Miller, Greg. "CIA to Station More Analysts Overseas as Part of Its Strategy." Washington Post, 30 Apr. 2010, A18. [http://www.washingtonpost.com]
"The CIA's overseas expansion since Sept. 11, 2001, has mainly been evident on the operations side." But the agency also has been sending more analysts abroad, "in what officials described as a major shift in how the agency trains and deploys its analysts." The number of analysts overseas "is expected to grow under a plan unveiled this week by CIA Director Leon Panetta. In a speech to the agency workforce, Panetta said there would be 'more co-location of analysts and operators at home and abroad' over the next five years, and that the fusion of the two 'has been key to victories in counterterrorism and counterproliferation.'"
Warrick, Joby. "CIA Honors 12 Officers, Contractors Killed in Action." Washington Post, 8 Jun. 2010. [http://www.washingtonpost.com]
On 7 June 2010, the CIA "memorialized 12 agency officers and contractors killed in action." Those honored included Jennifer Lynne Matthews, a mother of three school-age children from Fredericksburg, VA, "who was chief of the CIA base struck by a suicide bomber in eastern Afghanistan" on 30 December. "In keeping with a four-decade tradition, agency Director Leon E. Panetta presided over the formal unveiling of the 12 stars on the CIA Memorial Wall at the entrance to the agency's Langley headquarters, according to those present."
Burns, Robert. "CIA Film Depicts a Failed Cold War Spy Mission." Associated Press, 15 Jun. 2010. [http://www.washingtonpost.com]
On 15 June 2010, the CIA "premiered a nonfiction film,... which combines documentary footage and actors re-enacting events." "Extraordinary Fidelity," documents the November 1952 attempt to recover a "Chinese spy who was part of an agent team the CIA had smuggled" into Manchuria several months earlier. The pilots of the unmarked C-47 aircraft, "Robert Snoddy and Norman Schwartz, died. But the two CIA men, John T. Downey and Richard G. Fecteau, survived and were captured, destined to serve two decades in Chinese prisons." See also, Peter Finn, "CIA Offers Its History Lessons in Film." Washington Post, 7 Jul. 2010, B3.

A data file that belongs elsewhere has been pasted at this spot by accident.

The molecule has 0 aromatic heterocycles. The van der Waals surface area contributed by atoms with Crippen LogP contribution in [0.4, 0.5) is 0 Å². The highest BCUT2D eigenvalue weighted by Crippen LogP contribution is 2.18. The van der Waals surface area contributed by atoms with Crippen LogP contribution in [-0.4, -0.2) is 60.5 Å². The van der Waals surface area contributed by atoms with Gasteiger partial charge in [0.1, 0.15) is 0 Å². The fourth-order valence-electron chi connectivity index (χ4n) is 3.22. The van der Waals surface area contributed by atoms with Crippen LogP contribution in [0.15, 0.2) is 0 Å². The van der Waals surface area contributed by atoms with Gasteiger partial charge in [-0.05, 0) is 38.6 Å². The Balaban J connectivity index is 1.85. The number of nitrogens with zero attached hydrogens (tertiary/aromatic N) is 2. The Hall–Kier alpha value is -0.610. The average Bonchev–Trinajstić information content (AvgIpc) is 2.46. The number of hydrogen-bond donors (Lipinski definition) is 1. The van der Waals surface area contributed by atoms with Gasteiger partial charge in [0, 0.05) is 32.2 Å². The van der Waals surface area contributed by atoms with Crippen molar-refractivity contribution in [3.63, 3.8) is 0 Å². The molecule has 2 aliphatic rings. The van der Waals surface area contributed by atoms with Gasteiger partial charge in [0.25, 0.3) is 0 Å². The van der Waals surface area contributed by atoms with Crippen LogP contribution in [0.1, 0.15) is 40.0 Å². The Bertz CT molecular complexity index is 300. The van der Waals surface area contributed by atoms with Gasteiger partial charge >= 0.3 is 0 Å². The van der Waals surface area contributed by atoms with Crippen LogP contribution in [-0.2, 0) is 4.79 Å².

Stein, Jeff. "CIA Hires Xe, Formerly Blackwater, To Guard Facilities in Afghanistan, Elsewhere." Washington Post, 24 Jun. 2010, A11. [http://www.washingtonpost.com]
According to an industry source, the CIA has a $100 million contract with Xe Services to "guard its facilities in Afghanistan and elsewhere." CIA spokesman Paul Gimigliano said that "Xe personnel would not be involved in operations."
Associated Press. "NYC Judge Rejects Release of CIA Materials to ACLU." 15 Jul. 2010. [http://www.ap.org]
On 15 July 2010, U.S. District Judge Alvin Hellerstein "refused to force the public release of CIA methods relating to Sept. 11 detainees who were interrogated harshly, saying the judiciary's authority is limited when national security is at stake."
Miller, Greg, and Thomas Erdbrink. "U.S. Paid Iranian Nuclear Scientist $5 Million for Aid to CIA, Officials Say." Washington Post, 15 Jul. 2010, A1. [http://www.washingtonpost.com]
According to U.S. officials, Shahram Amiri, the "Iranian nuclear scientist who claimed to have been abducted by the CIA before departing for his homeland" on 14 July 2010, "was paid more than $5 million by the agency to provide intelligence on Iran's nuclear program.... The U.S. official said the payments reflected the value of the information gleaned.... The payments are part of a clandestine CIA program referred to as the 'brain drain.' Its aim is to use incentives to induce scientists and other officials with information on Iran's nuclear program to defect."
Miller, Greg. "CIA Says It Moved Iranian Scientist, 2nd Informant to U.S. over Safety Concerns." Washington Post, 17 Jul. 2010, A6. [http://www.washingtonpost.com]
According to current and former U.S. officials, Shahram Amiri "was one of two CIA informants whisked out of Iran last year by the agency amid concerns that the Tehran government had discovered they were providing secrets to the United States." Officials noted that "Amiri was among half a dozen sources who had provided information to the CIA from inside Iran's nuclear program and were subsequently resettled in the United States."